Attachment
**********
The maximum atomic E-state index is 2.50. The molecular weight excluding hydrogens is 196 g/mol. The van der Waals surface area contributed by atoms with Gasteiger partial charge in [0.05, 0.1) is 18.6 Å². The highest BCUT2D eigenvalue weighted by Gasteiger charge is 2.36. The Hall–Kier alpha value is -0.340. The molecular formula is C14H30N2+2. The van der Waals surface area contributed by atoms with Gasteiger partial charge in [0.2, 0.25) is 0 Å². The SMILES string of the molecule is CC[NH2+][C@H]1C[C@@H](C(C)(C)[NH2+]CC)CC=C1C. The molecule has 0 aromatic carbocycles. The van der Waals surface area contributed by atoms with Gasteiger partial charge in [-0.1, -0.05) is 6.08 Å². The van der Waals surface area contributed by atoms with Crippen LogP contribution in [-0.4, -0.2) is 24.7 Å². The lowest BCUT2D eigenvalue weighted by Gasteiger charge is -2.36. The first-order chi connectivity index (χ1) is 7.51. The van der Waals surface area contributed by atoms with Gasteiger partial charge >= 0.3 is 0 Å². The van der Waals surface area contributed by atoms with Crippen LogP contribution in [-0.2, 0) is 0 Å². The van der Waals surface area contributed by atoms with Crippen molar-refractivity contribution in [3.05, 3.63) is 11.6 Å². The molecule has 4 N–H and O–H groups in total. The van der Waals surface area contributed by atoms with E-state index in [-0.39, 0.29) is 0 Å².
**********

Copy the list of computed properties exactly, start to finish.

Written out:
The maximum atomic E-state index is 2.50. The molecular weight excluding hydrogens is 196 g/mol. The van der Waals surface area contributed by atoms with Gasteiger partial charge in [0.05, 0.1) is 18.6 Å². The highest BCUT2D eigenvalue weighted by Gasteiger charge is 2.36. The Hall–Kier alpha value is -0.340. The molecular formula is C14H30N2+2. The van der Waals surface area contributed by atoms with Gasteiger partial charge in [0.2, 0.25) is 0 Å². The SMILES string of the molecule is CC[NH2+][C@H]1C[C@@H](C(C)(C)[NH2+]CC)CC=C1C. The molecule has 0 aromatic carbocycles. The van der Waals surface area contributed by atoms with Gasteiger partial charge in [-0.1, -0.05) is 6.08 Å². The van der Waals surface area contributed by atoms with Crippen LogP contribution in [-0.4, -0.2) is 24.7 Å². The lowest BCUT2D eigenvalue weighted by Gasteiger charge is -2.36. The first-order chi connectivity index (χ1) is 7.51. The van der Waals surface area contributed by atoms with Gasteiger partial charge >= 0.3 is 0 Å². The van der Waals surface area contributed by atoms with Crippen LogP contribution in [-0.2, 0) is 0 Å². The van der Waals surface area contributed by atoms with Crippen molar-refractivity contribution in [3.05, 3.63) is 11.6 Å². The molecule has 4 N–H and O–H groups in total. The van der Waals surface area contributed by atoms with E-state index in [-0.39, 0.29) is 0 Å².